"We took their first hit and threw a few back," Durant said.
With neither team practicing Saturday before the game, there won't be any way to run through dramatic changes. Besides, we've reached the point of the series when the adjustments are pretty much over.
"Oklahoma City knows exactly what we're doing, we know exactly what they're doing," Brown said. "And the team that's the most physical is going to win."
2. Around The Association
Recap | Box score
MVP: Hard not to pick the shooting guard who scored 14 points in the final 9:15. Kobe Bryant shot only 3-for-8 from the field in the final quarter, but he hit all 18 of his free throws throughout the game, including the final two that forced the Thunder into taking a poor 3-pointer instead of attacking the lane. Bryant finished with 36 points, and though his offense didn't stray from the predictable crunch-time offense the Lakers hang their hat on, it paid dividends.
X factor: Every free throw. In a league where players normally shoot around 70 percent from the foul line, the Lakers and Thunder put on a historic performance from the charity stripe. Oklahoma City finished 26-of-28 (92.9 percent) from the line, but they couldn't compete with the Lakers, who converted 41-of-42 (97.6 percent) -- 17-of-18 in the final frame.
That was quite the fight: Double technicals in the first half, a combined 52 fouls called and 70 free throws, and an intense back-and-forth fight throughout the fourth quarter. This was playoff basketball at its finest, and it guarantees the series goes at least two more games.
Recap | Box score
MVP: Andre Iguodala, whose relationship with the Sixers' fan base generally oscillates between "uneasy" and "contentious," is mending fences this postseason. The artist formerly known as Iggy was tremendous down the stretch again on Friday, hitting a 3-pointer to tie it at 79, a go-ahead 17-footer, then another 3 to effectively ice it with 36 seconds left. He finished with 16 points and seven rebounds.
LVP: After looking unstoppable in the series' first three games, Kevin Garnett just looked 35 years old. KG managed nine points on 3-of-12 shooting.
That was an unlikely comeback: The Celtics ran out to a 14-0 lead before four minutes had been played and led the whole way until the Sixers drew even on a Thad Young bucket with 10:30 remaining in the final quarter. The Sixers, who hit just nine of their first 43 shots, shot 22-of-39 from there on out, while Boston managed just an 11-of-35 mark in the second half.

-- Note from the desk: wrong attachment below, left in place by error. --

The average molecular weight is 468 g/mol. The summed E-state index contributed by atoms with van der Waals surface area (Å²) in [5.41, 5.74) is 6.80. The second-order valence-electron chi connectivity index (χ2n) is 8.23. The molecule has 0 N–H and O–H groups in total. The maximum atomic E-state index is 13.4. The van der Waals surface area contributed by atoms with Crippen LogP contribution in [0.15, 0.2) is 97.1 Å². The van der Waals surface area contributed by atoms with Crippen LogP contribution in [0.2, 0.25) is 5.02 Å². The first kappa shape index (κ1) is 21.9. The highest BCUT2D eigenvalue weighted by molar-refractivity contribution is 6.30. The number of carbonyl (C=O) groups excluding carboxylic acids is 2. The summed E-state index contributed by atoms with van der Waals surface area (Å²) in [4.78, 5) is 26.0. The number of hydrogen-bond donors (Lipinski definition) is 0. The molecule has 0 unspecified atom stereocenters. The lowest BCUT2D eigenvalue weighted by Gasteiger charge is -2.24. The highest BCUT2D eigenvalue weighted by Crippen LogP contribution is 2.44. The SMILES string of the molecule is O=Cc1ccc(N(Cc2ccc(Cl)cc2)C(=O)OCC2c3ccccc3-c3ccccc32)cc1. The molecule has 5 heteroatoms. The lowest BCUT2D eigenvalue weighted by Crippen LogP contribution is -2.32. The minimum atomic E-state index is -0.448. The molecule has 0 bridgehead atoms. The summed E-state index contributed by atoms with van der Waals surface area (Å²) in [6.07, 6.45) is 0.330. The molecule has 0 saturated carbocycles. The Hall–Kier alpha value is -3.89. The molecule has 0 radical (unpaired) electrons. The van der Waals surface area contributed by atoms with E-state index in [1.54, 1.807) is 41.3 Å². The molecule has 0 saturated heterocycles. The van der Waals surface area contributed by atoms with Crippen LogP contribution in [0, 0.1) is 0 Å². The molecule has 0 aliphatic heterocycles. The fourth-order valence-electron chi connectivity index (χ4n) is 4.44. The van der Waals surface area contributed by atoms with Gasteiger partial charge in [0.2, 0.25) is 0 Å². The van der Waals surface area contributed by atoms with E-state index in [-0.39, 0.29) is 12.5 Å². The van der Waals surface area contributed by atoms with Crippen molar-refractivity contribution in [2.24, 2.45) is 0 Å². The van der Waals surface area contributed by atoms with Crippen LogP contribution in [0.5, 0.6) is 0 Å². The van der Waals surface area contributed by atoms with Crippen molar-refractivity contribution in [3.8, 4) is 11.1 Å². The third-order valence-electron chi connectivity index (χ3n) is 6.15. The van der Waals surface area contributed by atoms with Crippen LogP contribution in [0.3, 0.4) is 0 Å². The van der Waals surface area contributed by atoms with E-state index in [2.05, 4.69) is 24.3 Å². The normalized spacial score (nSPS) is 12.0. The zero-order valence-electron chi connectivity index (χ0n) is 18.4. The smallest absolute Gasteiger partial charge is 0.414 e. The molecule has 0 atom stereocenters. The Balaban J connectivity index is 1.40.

3. Friday's Best
Kobe Bryant, Lakers: The NBA's best closer was up to his usual tricks, scoring 14 of his game-high 36 points in the fourth quarter. He also had seven rebounds and six assists as the Lakers cut the series deficit to 2-1.
4. Friday's Worst
Celtics' bench: Even with Ray Allen coming off the bench, the Celtics still don't have the firepower to keep up with the Sixers' reserves. In the battle of non-starters, Boston was outscored 44-12 by Philadelphia.
5. NBA Video Channel
6. Tweet Of The Night
7. Dunk Of The Night
8. Quote Of The Night
"I don't even know where to start. Our guys are pretty amazing. They really are."
-- Philadelphia coach Doug Collins after the 76ers' second-half rally against the Celtics.
9. Rondo's Big Night
10. Stats Check
The 76ers spotted the Celtics a two-touchdown lead, allowing Boston to score the game's first 14 points, but then roared back to take a 92-83 decision that evened their playoff series at two wins apiece. That was the most points scored by one team to start an NBA playoff game since the 76ers scored the first 15 points in a 107-86 win at Indianapolis in Game 5 of an Eastern Conference semifinals series in the spring of 2000. (By the way, since those 2000 playoffs, 14 teams have scored the first 10 or more points of an NBA playoff game, and six of those 14 teams, including the Celtics on Friday night, wound up losers.)
The 76ers actually trailed by 18 points, 49-31, early in the third quarter. Only one other team in the 2012 playoffs has overcome a lead that large to win a game: The Clippers did that in Memphis in Game 1 of their first-round series, after they trailed by 27 points. The last time the Sixers won a playoff game after having trailed by as many as 18 points was in their first game of the 2009 playoffs, when they overcame an 18-point deficit to surprise the Magic in Orlando.